Debate over E. Hampton flight paths restarts

A helicopter lands at East Hampton Airport on A helicopter lands at East Hampton Airport on Aug. 22, 2012. Photo Credit: John Roca

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The idea of rerouting some helicopters that fly to and from East Hampton's town airport in Wainscott is again making some residents hopeful and filling others with dread.

Although reaction to the plan has been relative to how far people live from the current routes, the potential for any noise increase has prompted the Quiet Skies Coalition -- which has been lobbying for a sound reduction by imposing restrictions on how low helicopters can fly -- to withdraw from talks on route changes with local, state and federal officials.

"Any result bringing more noise to one group at the expense of another is a liability for some portion of our membership," Quiet Skies Coalition president Kathleen Cunningham wrote in an email to the officials.

The rerouting idea is a take-it-or-leave-it proposition, she added.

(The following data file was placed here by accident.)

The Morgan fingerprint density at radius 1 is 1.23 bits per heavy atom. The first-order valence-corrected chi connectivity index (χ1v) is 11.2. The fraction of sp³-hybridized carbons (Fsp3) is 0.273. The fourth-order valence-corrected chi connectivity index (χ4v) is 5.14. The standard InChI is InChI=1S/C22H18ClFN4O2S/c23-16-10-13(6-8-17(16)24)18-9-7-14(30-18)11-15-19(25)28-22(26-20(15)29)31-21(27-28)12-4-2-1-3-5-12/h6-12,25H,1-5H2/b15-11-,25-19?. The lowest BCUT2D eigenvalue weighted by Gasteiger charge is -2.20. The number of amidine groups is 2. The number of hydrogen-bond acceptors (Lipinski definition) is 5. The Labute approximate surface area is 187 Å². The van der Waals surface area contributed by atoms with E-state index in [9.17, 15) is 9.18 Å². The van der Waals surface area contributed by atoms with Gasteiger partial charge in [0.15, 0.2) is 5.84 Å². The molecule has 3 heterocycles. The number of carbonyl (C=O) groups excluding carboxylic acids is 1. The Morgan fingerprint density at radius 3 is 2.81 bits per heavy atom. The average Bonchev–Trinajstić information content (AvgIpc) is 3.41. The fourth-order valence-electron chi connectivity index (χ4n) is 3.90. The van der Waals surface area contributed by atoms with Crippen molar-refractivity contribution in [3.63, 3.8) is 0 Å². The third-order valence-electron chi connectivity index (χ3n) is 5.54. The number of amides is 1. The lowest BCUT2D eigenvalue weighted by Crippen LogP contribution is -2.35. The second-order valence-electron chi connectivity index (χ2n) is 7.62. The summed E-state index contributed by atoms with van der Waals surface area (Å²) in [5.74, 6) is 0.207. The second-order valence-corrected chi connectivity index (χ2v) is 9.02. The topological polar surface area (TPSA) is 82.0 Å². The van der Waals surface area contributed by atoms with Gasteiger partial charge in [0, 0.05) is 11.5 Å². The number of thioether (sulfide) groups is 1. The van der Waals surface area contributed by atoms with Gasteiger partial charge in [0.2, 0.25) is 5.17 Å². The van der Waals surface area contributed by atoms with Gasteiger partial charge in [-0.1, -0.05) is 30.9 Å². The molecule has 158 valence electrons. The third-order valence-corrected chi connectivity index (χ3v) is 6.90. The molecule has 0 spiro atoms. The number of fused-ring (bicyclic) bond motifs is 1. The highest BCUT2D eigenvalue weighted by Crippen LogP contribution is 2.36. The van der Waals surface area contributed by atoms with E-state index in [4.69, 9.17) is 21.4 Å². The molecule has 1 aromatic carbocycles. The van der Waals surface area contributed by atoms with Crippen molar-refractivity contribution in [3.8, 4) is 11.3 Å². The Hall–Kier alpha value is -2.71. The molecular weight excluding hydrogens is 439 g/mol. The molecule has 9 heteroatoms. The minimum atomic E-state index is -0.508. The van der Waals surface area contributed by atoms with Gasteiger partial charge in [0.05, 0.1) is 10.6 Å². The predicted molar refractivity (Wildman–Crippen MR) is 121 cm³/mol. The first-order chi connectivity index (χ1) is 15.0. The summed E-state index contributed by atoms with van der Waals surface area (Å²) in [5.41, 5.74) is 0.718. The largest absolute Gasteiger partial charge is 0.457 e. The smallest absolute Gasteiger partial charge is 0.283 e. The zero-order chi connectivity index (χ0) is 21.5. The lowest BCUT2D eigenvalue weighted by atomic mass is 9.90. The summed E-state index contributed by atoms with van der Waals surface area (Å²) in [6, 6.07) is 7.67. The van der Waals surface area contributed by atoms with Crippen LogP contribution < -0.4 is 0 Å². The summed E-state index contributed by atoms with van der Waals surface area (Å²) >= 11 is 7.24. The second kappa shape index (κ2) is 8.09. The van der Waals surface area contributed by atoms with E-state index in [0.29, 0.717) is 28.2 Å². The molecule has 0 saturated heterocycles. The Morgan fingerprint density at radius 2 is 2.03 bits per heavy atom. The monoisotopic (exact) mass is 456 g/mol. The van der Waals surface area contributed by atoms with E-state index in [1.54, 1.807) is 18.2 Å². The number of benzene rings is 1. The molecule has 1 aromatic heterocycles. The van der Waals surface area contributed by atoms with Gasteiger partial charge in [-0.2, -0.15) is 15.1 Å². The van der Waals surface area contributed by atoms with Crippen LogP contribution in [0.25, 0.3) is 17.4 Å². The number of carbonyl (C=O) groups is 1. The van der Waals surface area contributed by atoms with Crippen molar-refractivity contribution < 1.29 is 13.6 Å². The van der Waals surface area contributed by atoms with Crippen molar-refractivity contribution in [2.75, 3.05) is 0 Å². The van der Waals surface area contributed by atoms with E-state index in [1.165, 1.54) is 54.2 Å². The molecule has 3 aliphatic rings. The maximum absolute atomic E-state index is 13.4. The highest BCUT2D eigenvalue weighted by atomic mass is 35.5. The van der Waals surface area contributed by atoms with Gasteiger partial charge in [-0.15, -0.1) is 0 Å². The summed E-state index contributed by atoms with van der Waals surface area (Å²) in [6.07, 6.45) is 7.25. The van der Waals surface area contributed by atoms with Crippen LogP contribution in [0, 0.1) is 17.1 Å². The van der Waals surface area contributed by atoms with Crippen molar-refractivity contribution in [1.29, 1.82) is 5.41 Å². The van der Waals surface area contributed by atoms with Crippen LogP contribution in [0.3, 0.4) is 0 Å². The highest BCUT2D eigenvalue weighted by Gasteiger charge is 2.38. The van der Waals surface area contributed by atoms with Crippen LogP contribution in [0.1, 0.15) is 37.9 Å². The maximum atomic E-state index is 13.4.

About 30,000 takeoffs and landings are logged at the airport each year, and efforts to shift the noise have been a recurring problem.

The most recent effort to find a new approach to the airport began when one flight path -- known locally as the Northwest Creek route -- was eliminated last summer, resulting in a doubling of noise along another approach, called the power lines/Jessups Neck route.

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Now, plans are being discussed to have some of those helicopters fly a "South Ferry" route, going north over Shelter Island and crossing parts of Southold Town as they go between East Hampton and New York City.

Meanwhile, federal officials expect some delays in the opening of the seasonal control tower at East Hampton airport, although it is expected to be in operation by summer. Originally expected to open around Memorial Day, it is likely to be in service by July 4, in time to deal with the big seasonal increase in flights.

When the tower opened for the first time last year, the Federal Aviation Administration considered it a temporary facility.

Now that it is being opened for a second year, the tower is being classified as a seasonal one, and requires an environmental review.

East Hampton, which spent $600,000 to build the tower, also began an extensive noise reporting program last year in an effort to find out which flights and pilots were creating the noise problems.

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